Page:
Afternoons are hard. Everyone is tired, and trying their best to transition from morning to evening, from resting to ramping up their energy again, or in my case, from folding clothes quietly to cooking dinner with three kids underfoot. I’ll be honest: some (many) days when the kids get up from their afternoon quiet time, they get to watch TV. I try to keep it to every other day, but it’s kind of a seasonal thing. In the summer it’s less, in the winter, it’s more. But some days, the attitudes are especially shoddy, making me more aware of my children’s need for time with me. And I feel that tug: how do I give these children anything when at this point in the day, I’m running on empty?
The answer? Cookies and books.
One of my favorite book mom mentors, Sally Clarkson, often says it’s important to bring your children into the activities that you enjoy and that feed your soul. I love that concept – we as moms can be nurtured and nurturing at the same time. Sometimes I remember that, and sometimes I have the wisdom and energy to do things a little differently in the transition hours, more commonly (and accurately) called “the witching hours.” I lay out some real plates and glasses on the table, get some cookies from the freezer and stick them in the microwave (or graham crackers if the baking hasn’t happened in a while!), and pour milk in fancy glasses. Then I go to the kids’ room a few minutes before their quiet time timer dings, and whisper, “Come to the kitchen!” Sometimes we have a little bit of hot herbal tea with honey instead of milk and cookies. Sometimes we’re finishing up some lemonade or cake from a family birthday party. Whatever the food is, along with it is always a book. This time is for a book I choose that I know will feed their minds. Their small hands are busy with their cookies, but their minds are taking it all in. When we come together at the table, all of the bickering, busyness, and mess of the day is suspended for a few minutes. I love these times at the table. They bring the things I like doing – reading books, eating cookies, and spending happy time with my children – all together. We all get what we need, and it’s always worth the few extra dishes or the lost productivity because the children feel loved and cared for and able to cope with the rest of the day, and so do I. I wish I did this cookies and books time every day! That’s not a reality right now. But I cherish the times when we’re able to set everything else aside and pick up a book, a cup, a story, an idea, a love of learning, and a love for each other.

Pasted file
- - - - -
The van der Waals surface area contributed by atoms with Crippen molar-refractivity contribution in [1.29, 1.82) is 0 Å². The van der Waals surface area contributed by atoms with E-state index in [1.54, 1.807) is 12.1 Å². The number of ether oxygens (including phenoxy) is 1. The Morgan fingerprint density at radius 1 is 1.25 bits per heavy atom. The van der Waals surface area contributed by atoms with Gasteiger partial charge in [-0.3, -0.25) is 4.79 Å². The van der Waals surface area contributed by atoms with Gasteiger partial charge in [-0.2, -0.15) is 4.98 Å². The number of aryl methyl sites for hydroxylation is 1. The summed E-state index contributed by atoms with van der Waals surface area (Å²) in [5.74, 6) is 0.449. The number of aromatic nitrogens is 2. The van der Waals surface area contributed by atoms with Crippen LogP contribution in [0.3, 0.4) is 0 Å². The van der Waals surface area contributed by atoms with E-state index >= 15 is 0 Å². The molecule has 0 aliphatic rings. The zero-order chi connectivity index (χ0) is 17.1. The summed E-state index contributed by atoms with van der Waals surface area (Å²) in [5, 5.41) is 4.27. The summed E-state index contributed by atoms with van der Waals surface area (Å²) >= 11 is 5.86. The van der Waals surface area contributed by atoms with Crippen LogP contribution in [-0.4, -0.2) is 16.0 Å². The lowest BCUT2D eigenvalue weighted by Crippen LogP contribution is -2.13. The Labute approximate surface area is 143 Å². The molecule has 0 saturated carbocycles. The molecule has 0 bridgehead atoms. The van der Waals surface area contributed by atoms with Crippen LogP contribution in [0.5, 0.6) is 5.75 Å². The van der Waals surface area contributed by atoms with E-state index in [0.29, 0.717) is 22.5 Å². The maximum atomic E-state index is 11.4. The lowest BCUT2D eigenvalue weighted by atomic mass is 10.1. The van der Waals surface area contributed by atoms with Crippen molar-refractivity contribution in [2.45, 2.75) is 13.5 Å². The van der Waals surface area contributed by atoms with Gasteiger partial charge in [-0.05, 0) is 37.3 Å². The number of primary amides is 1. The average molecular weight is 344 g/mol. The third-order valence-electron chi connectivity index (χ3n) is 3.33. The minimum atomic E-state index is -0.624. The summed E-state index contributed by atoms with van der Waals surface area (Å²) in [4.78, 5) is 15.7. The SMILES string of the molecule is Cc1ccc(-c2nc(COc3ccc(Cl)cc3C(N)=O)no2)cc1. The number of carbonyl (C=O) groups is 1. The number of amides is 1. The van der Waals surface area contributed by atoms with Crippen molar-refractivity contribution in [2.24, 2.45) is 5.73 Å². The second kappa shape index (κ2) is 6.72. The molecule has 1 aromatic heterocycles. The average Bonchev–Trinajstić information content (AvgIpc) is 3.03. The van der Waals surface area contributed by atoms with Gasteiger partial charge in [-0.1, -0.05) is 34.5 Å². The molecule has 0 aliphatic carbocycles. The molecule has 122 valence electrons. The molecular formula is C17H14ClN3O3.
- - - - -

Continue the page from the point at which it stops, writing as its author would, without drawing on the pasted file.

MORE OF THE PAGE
Not everyone likes books and cookies (okay, everyone probably likes cookies). Maybe you love to run. Maybe you like scrapbooking, cooking, walking, or maybe what you love above all else is window shopping. My kids and I sometimes make up silly stories together. Whatever it is you like to do, maybe try doing it with your children? It gets really hard to do the things you love as your children take more of your time, but it helps you all to speak the same language later in life if you share what you love now. Your favorite activity won’t be the same when you bring your children into it with you, but it will be better than nothing! Choose your Cookies and Books – whatever you like to do together- and make it happen once in a while! You’ll be glad you did.
Here are the books I’ve chosen for our Cookies and Books Time this week:
Rachel and Obadiah – We loved Obadiah the Bold, so we had to track down other books by Brinton Turkle about Obadiah. However, this one was more about Rachel. Where Obadiah was great for a little brother, Rachel and Obadiah is great for a little sister who feels the need for some appreciation. The illustrations are so lovely, and it’s fun to read the Quaker wording. Isaac was not as big a fan of it because the girl is the winner in the end, but Ella liked it a lot.
Wilfrid Gordon McDonald Partridge – Mem Fox is an famous children’s author with whom I am sadly unfamiliar. I enjoyed my first experience of her books this week! This book made me want to cry a little, because my kids have a great, great aunt who is exactly the age of the woman in the book. Wilfrid, the little boy, thoughtfully gathers all the things he thinks will help her find her memories again, and the result is very touching. That was my take on it, anyway! When I got done reading it to Isaac and Ella, Ella’s response was, “Well. That was a weird book.” So maybe don’t expect your kids to love it. But it’s a sweet book that could aid in discussion about elderly family members whose memories aren’t what they used to be. The illustrations by Julie Vivas keep things lighthearted and fun.
What books are you reading with kiddos this week?